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  • That bit about how we use "non-standard" language while speaking is quite true. I'm sure my own thoughts would appear much less eloquent if someone had transcribed what I said, as opposed to reading what I wrote (and then proofread and corrected, before I clicked SUBMIT). – J.R. Jun 15 '13 at 19:55
  • These are all sound points. Except you shouldn't beat yourself up about not being able to casually trot out fluent English as well as an educated native speaker. I could only dream of being as eloquent as you already are in a foreign language - and here you are actually trying to improve on that! – FumbleFingers Reinstate Monica Jun 16 '13 at 0:25
  • Well, I was talking about learners of any language in general. And even native speakers study their own language and in doing so make fewer casual mistakes, and improve their writing! No? – Mari-Lou A Jun 16 '13 at 3:59
  • Oh, definitely. I take every chance I get to learn about English, even though I'm a native speaker. And although I'm not a very good writer, I secretly hope that one day, if I write enough, I'll manage to put together a halfway decent sentence or two. (Who knows? Stranger things have happened.) – snailplane Jun 18 '13 at 10:01
  • Fyi, among linguists, there is the sound (phonology) of spoken English versus the standard grammar of written English. I would personally explain that "I'm gonna" is what one hears for "I'm going go" but would tell students that unless they can keep up speed and sound idiomatic for an entire set of utterances, they should eschew forms like "I'm gonna" until they can spew out there sentences at a very fast clip. A slow speaker using "I'm gonna [whatever] is OK if the speech is idiomatic..."I'm was gonna [ha ha] see him since a long time" is not...for example. – Lambie Dec 10 '16 at 13:28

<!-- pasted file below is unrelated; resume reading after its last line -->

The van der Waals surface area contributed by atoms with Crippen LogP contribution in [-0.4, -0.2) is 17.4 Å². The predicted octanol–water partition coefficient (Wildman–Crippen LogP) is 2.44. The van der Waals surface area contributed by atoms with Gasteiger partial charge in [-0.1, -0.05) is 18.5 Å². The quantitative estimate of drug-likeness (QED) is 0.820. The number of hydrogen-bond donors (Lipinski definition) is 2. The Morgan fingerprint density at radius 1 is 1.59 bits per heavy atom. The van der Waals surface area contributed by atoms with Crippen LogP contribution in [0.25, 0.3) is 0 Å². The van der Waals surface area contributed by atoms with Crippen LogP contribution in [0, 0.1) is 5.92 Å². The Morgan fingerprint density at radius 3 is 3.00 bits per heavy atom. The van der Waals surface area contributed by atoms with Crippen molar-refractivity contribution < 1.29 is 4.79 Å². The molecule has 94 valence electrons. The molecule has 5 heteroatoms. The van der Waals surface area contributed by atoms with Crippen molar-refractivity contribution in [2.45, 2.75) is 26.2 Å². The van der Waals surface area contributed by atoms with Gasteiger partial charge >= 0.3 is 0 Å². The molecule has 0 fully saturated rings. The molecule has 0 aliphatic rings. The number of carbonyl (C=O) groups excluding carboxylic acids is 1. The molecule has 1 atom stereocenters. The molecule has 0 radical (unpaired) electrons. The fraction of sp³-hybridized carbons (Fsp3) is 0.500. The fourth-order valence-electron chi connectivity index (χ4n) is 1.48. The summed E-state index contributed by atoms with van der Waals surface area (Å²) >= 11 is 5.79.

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I think it depends on the situation in which the language in question is to be used. For example, if its a high school or college student, or for a business or professional environment, then structure, vocabulary and proper grammar are important.

However, if someone wants to know the vocabulary necessary to order a meal or shop in a store (OK probably not great examples), then common vocabulary and basic structure that is understandable is OK. It probably won't matter much if you say gave vs. have given, or if the tenses of two clauses match, I think the message will still get across. (Maybe this is an oversimplification, but the idea is not to make it more complex than necessary.)

As for questions asked on ELL, sometimes from the context you can tell the setting. But it never hurts to include in the question some context related to the environment where the question examples occur.
If a simple phrase to communicate something properly is sufficient, then its unnecessary to make it more difficult than that.
The more complex the structure, or higher the word count, the more difficult it will be to understand correctly. It depends whether you need such complexity or not.

Regarding vocabulary and usage, localization is important, especially for day-to-day spoken usage. I think one just has to learn what is needed.

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  • I agree, and would add that for spoken English it is more important to improve the pronunciation and rhythm of speech rather than worry too much about grammar. It's easier listen to someone whose words are understandable but a little bit wrong than to someone whose vocabulary and grammar are excellent but whose accent/pronunciation is so dense that it's a huge effort to follow what they're saying. – toandfro Mar 16 '14 at 20:32